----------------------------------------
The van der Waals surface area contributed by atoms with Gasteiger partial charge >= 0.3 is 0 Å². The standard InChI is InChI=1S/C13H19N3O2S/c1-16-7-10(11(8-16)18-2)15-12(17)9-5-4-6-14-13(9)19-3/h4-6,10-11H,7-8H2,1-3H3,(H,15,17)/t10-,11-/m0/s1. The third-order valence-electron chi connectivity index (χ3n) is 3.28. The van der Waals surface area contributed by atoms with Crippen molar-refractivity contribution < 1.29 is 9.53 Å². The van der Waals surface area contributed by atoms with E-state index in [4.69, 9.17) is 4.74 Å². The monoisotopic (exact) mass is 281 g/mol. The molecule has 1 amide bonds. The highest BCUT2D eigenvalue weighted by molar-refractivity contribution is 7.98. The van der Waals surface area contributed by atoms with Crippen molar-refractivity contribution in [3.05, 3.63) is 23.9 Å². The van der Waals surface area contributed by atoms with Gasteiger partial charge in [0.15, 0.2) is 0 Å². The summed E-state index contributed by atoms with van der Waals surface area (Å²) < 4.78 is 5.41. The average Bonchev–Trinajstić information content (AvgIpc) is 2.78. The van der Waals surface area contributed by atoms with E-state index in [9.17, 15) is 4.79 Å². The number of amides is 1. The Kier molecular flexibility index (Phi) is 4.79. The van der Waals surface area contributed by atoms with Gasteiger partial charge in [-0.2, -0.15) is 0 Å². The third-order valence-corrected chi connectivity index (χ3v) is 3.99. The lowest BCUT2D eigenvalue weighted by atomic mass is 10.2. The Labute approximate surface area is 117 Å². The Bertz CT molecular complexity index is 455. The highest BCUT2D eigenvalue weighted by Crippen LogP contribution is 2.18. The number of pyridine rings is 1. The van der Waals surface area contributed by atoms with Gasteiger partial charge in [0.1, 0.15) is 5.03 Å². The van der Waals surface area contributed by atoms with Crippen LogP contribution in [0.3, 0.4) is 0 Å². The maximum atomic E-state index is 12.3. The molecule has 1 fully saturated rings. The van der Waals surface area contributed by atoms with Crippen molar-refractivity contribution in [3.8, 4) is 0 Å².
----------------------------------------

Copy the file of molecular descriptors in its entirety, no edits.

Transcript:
The van der Waals surface area contributed by atoms with Gasteiger partial charge >= 0.3 is 0 Å². The standard InChI is InChI=1S/C13H19N3O2S/c1-16-7-10(11(8-16)18-2)15-12(17)9-5-4-6-14-13(9)19-3/h4-6,10-11H,7-8H2,1-3H3,(H,15,17)/t10-,11-/m0/s1. The third-order valence-electron chi connectivity index (χ3n) is 3.28. The van der Waals surface area contributed by atoms with Crippen molar-refractivity contribution < 1.29 is 9.53 Å². The van der Waals surface area contributed by atoms with E-state index in [4.69, 9.17) is 4.74 Å². The monoisotopic (exact) mass is 281 g/mol. The molecule has 1 amide bonds. The highest BCUT2D eigenvalue weighted by molar-refractivity contribution is 7.98. The van der Waals surface area contributed by atoms with Crippen molar-refractivity contribution in [3.05, 3.63) is 23.9 Å². The van der Waals surface area contributed by atoms with Gasteiger partial charge in [0.15, 0.2) is 0 Å². The summed E-state index contributed by atoms with van der Waals surface area (Å²) < 4.78 is 5.41. The average Bonchev–Trinajstić information content (AvgIpc) is 2.78. The van der Waals surface area contributed by atoms with E-state index in [9.17, 15) is 4.79 Å². The number of amides is 1. The Kier molecular flexibility index (Phi) is 4.79. The van der Waals surface area contributed by atoms with Gasteiger partial charge in [-0.2, -0.15) is 0 Å². The third-order valence-corrected chi connectivity index (χ3v) is 3.99. The lowest BCUT2D eigenvalue weighted by atomic mass is 10.2. The Labute approximate surface area is 117 Å². The Bertz CT molecular complexity index is 455. The highest BCUT2D eigenvalue weighted by Crippen LogP contribution is 2.18. The number of pyridine rings is 1. The van der Waals surface area contributed by atoms with Gasteiger partial charge in [0.1, 0.15) is 5.03 Å². The van der Waals surface area contributed by atoms with Crippen LogP contribution in [0.3, 0.4) is 0 Å². The maximum atomic E-state index is 12.3. The molecule has 1 fully saturated rings. The van der Waals surface area contributed by atoms with Crippen molar-refractivity contribution in [3.8, 4) is 0 Å².